PHILADELPHIA — Kyrie Irving’s homecoming season with the Nets is over, practically before it started.
The New Jersey-bred star is expected to opt for surgery on his right shoulder impingement, The Post confirmed. The procedure, which carries an expected recovery timetable of 2-3 months, effectively ends Irving’s first season in Brooklyn after just 20 appearances.
The decision was first reported by The Athletic.
Irving missed 26 games earlier this season due to the shoulder impingement. He first suffered the injury on Nov. 4, and played through pain until going on the shelf 10 days later. The Post had reported on Dec. 4 that a procedure could be needed, and Irving eventually acknowledged as much exactly a month later.
“I think there’s more to this story. It wouldn’t surprise me if he needs [a procedure] down the road,” a source had told The Post at the time.
After seeing a specialist in Arizona, Irving was presented with the choice of having arthroscopic surgery on the shoulder or getting short-term relief from a cortisone shot. He grudgingly opted to kick the can down the road with the shot, but it has since worn off.
“The next progression was get a cortisone shot or you get arthroscopic surgery,” Irving said on Jan. 4. “The cortisone shot lasts as long as it can. You either continue to get cortisone shots, which is obviously detrimental to your health in your muscles, or you go get arthroscopic surgery.
“It’s just about being able to go back out there after the right amount of rehab, the right amount of rest, recovery, and see what we can do for the rest of the season and then reevaluate after a few months.”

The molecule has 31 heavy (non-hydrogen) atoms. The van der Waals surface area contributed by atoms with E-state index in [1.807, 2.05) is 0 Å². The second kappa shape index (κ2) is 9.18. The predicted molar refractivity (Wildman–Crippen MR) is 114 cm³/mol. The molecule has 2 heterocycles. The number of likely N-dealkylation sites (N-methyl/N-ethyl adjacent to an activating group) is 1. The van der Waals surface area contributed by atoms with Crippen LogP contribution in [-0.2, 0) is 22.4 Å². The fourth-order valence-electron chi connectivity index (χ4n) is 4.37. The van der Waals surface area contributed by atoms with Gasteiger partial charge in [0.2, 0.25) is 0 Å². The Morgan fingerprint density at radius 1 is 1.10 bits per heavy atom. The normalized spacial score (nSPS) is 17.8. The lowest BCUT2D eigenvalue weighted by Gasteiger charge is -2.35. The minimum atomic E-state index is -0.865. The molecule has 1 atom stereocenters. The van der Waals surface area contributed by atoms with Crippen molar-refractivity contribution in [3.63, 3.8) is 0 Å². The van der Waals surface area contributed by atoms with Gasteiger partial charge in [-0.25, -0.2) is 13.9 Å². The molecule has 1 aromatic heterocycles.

Now what had been a fait accompli has become official. After seeing another specialist this week — not the same one he saw in Arizona in December — Irving has elected to have the surgery.
“Of course somebody who is such a great person, obviously the person you go out with every day, you worry about him when it comes to surgery talk and things of that sort,” Taurean Prince said.
“But Ky is one of the most positive people I’ve ever been around this whole process of me knowing him, meeting him since he signed, I’m sure it’s just another testament to his book. It’s time for other guys to step up and be the players that they feel they want to be along with trying to help us win as many games as possible down the stretch.”
Irving joined up with longtime friends Kevin Durant and DeAndre Jordan in picking Brooklyn last summer in free agency. Durant, already recovering from Achilles surgery in June, told Bleacher Report’s Taylor Rooks he won’t be playing at all this season.
“Long-term-wise, we want everybody on this team to be healthy, from 1 to 15,” Jordan said. “As you get older and understand your body more, understand how precious things are, you want to have different people to (consult). You don’t just want to have one way to go.
“It’s a smart thing, because both people could agree, they could disagree. You compare and see what happens. It’s all taking care of your body and your business. … As far as what Kyrie’s thinking, I don’t (know). He’s a friend of mine, but I don’t have (telepathic powers). We want him healthy. Whatever goes on and is decided, we’re going to support him.”
With Irving sidelined, the Nets will continue to go with a starting backcourt of Spencer Dinwiddie and Caris LeVert. The Nets went 4-1 in five games going into the All-Star break with LeVert moving into the starting lineup in place of Irving, who was nursing a knee injury.
The Nets open the proverbial second half of the season Thursday night in Philadelphia, and knew they’d have to do it without their star guard.
“For sure, you always feel for your brother, stuff like that floating around,” LeVert said.